Monday, November 29, 2010

"I Don't Care What My Electric Bill Is. I Haven't Worked My Entire Life So That My Living Room Can Look Like A Soviet Bloc Stairwell During A James Bond Fight Scene."

Dennis Miller as quoted in this American Thinker piece which calls for fighting the fight to lift the asinine, imperious, tyrannical incandescent bulb ban.

Take Away The Keys

Interesting idea:
Via the Volokh Conspiracy, where there’s this additional suggestion: “Any law that lets states be bailed out should require them to renounce their state status and revert to being territories, to be reorganised by the federal government as new states. That has the advantage of getting rid of the old, dysfunctional, state government, removing the state and its inhabitants from national influence until they’ve had a chance to learn some wisdom, and being enough of a penalty to make bailouts unattractive to other states.” I see many problems with this approach, but I admire its spirit.

Palin Let's Them Have It With Both Barrels

Nicely played.

Nicely Stated

Brutally Honest:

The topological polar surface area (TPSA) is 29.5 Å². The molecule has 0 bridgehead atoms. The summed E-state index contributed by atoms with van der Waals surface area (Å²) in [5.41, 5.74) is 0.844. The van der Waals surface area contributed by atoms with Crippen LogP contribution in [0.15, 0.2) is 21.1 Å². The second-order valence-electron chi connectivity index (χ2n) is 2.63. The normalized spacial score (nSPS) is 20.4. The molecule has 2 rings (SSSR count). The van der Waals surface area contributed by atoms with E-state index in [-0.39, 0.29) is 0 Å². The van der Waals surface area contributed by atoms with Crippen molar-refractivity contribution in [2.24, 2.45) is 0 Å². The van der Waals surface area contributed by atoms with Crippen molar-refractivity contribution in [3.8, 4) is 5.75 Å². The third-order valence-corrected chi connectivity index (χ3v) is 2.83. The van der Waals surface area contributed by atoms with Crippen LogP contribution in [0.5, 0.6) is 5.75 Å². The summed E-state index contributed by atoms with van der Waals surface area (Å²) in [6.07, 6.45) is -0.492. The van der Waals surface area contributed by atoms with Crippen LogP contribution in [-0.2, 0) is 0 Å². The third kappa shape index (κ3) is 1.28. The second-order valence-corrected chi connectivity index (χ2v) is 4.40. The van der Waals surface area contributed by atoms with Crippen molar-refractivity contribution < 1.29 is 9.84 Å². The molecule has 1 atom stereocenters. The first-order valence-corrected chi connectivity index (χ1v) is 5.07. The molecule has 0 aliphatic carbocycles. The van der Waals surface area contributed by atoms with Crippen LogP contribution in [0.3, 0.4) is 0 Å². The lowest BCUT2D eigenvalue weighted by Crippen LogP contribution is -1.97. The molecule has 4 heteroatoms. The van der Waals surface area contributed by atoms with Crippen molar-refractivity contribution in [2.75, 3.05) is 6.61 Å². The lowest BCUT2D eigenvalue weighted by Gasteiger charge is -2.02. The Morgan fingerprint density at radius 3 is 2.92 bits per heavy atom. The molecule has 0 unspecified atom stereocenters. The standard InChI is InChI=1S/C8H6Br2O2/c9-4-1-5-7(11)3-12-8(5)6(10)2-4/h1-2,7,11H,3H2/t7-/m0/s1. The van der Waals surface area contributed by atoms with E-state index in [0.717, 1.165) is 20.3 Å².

A kite will not fly unless it's restrained. Man cannot be free unless he's moored morally to a grounding set of beliefs. London has put forth a most interesting theory. [Weak-tea] Christianity's failure to provide moral boundaries might be leading many to embrace the constricting beliefs of Islam.

Monday, November 22, 2010

Sunday, November 21, 2010

Well, Shiva Is The Destroyer.

"This Show Should Come With A Mental Health Advisory."

Pretty good concise takedown of The View, highlighting near-perfect philosophical incoherence.

In A Nutshell

Althouse as quoted by Instapundit:
hey don’t go through the exercise of putting themselves in the place of someone who thinks differently from the way they do. But how would it feel to be intelligent, informed, and well-meaning and to think what conservatives think? Isn’t that the right way for an intelligent, informed, and well-meaning person to understand other people? If you short circuit that process and go right to the assumption that people who don’t agree with you are stupid, how do you maintain the belief that you are, in fact, intelligent, informed, and well-meaning?

What is liberal about this attitude toward other people? You wallow in self-love, and what is it you love yourself for? For wanting to shower benefits on people…that you have nothing but contempt for.

Thursday, November 18, 2010

Epic Fail

Who could have predicted this?